Hear Karen Carpenter’s Isolated Vocal for The Beatles’ ‘Ticket to Ride’ Cover
viaRichard Carpenter / Youtube
The notion of an artist unveiling a debut album brimming with cover songs may seem absurd by today’s standards. However, back in the 1960s, it was quite common for popular groups to embrace this approach.
After all, a good song was simply a good song, and The Beatles happened to create some of the finest. Here, you can enjoy an acapella rendition of The Carpenters’ interpretation of “Ticket To Ride,” a track that featured on their inaugural album.
“Ticket To Ride” marked a significant milestone for The Beatles as their first song exceeded three minutes in length. It was not only the opening track of their album Help!, but also the first song released from the accompanying movie of the same name.
The group performed the song while situated on an Austrian ski slope. The songwriting credits are attributed to John Lennon and Paul McCartney, although there has been an ongoing debate about the true extent of their individual contributions.
In one of his interviews, Lennon asserted that he was primarily responsible for the song, considering it to be one of the earliest examples of heavy metal music. He acknowledged McCartney’s role in shaping the song through Ringo Starr’s drumming style.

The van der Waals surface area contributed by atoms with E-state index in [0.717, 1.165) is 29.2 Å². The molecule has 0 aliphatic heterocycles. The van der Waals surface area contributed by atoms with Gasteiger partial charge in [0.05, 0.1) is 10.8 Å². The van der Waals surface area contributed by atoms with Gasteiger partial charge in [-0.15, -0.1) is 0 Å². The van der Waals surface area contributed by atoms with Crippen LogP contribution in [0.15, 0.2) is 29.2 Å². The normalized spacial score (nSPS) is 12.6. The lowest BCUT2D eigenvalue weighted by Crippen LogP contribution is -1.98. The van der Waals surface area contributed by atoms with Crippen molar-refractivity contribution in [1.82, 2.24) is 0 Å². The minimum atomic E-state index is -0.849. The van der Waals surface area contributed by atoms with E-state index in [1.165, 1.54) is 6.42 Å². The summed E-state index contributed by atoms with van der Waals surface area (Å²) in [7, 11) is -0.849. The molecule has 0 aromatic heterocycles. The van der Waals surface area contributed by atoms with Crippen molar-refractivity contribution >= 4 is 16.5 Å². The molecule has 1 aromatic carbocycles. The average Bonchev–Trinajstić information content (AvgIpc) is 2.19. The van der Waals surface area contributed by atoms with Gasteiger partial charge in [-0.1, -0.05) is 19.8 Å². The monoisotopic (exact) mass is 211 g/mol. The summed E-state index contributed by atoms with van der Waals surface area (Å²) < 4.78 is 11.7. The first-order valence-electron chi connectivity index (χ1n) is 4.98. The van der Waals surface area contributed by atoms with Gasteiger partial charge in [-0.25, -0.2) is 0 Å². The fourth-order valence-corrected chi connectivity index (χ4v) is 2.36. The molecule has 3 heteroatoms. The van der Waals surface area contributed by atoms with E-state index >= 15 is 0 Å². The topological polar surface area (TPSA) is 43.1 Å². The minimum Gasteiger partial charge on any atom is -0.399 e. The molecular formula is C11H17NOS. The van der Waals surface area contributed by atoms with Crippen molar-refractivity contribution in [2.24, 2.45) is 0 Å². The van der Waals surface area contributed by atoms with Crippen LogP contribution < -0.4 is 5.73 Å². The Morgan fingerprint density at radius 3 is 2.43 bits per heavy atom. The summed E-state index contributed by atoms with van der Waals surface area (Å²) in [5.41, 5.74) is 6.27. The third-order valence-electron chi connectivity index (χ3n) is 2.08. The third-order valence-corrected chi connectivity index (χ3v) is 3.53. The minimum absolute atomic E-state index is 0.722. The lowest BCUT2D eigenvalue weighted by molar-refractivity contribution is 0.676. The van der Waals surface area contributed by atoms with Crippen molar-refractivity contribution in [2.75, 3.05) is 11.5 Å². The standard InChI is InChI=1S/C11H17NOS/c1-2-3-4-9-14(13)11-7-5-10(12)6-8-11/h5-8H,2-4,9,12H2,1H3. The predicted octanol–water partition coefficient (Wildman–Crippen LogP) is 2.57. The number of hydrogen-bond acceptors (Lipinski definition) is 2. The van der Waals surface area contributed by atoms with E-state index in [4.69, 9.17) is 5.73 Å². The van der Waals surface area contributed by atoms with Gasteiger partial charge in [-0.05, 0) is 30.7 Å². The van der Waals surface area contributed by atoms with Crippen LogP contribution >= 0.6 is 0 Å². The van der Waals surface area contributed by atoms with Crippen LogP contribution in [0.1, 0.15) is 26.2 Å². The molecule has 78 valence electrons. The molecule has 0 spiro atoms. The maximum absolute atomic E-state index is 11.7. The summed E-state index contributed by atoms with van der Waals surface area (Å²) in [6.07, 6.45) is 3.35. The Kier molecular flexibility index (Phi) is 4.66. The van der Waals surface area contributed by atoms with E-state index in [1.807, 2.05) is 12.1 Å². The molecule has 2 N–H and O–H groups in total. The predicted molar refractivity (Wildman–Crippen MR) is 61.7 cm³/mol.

McCartney’s Perspective on Collaborative Songwriting
In his 1994 autobiography, McCartney expressed his belief that the song was a collaborative endeavor. According to him, both he and Lennon contributed to the melody, as evident in the recording where Lennon took the lead while McCartney provided harmonies. McCartney explained that they often developed these aspects while writing the song together.
While acknowledging that Lennon sang the song, McCartney felt that he should be attributed around 60% of the credit. He emphasized that their songwriting process involved a dedicated three-hour session where they worked on every aspect, including the lyrics, harmonies, and finer details.
Unveiling the Unconventional
When “Ticket to Ride” was released, it was acclaimed as a departure from The Beatles’ previous work. Apart from Starr’s unique drumming and the somewhat melancholic lyrics, the song was notably heavier than anything The Beatles or any other artist had put out before.
However, what McCartney considered the song’s greatest strength was its iconic double-time coda. In his recollection in Many Years From Now, McCartney explains that the intriguing aspect was the unconventional ending: instead of concluding like the previous verses, they changed the tempo.
They took one of the lines, ‘My baby don’t care,’ but completely modified the melody. The fade-out included a new section of the song, which was almost like inventing an entirely new piece specifically for the ending. It had a powerful impact but was also somewhat audacious, featuring a fast conclusion that was considered quite groundbreaking at the time.
Listen to Karen Carpenter’s isolated vocals for “Ticket to Ride” cover below.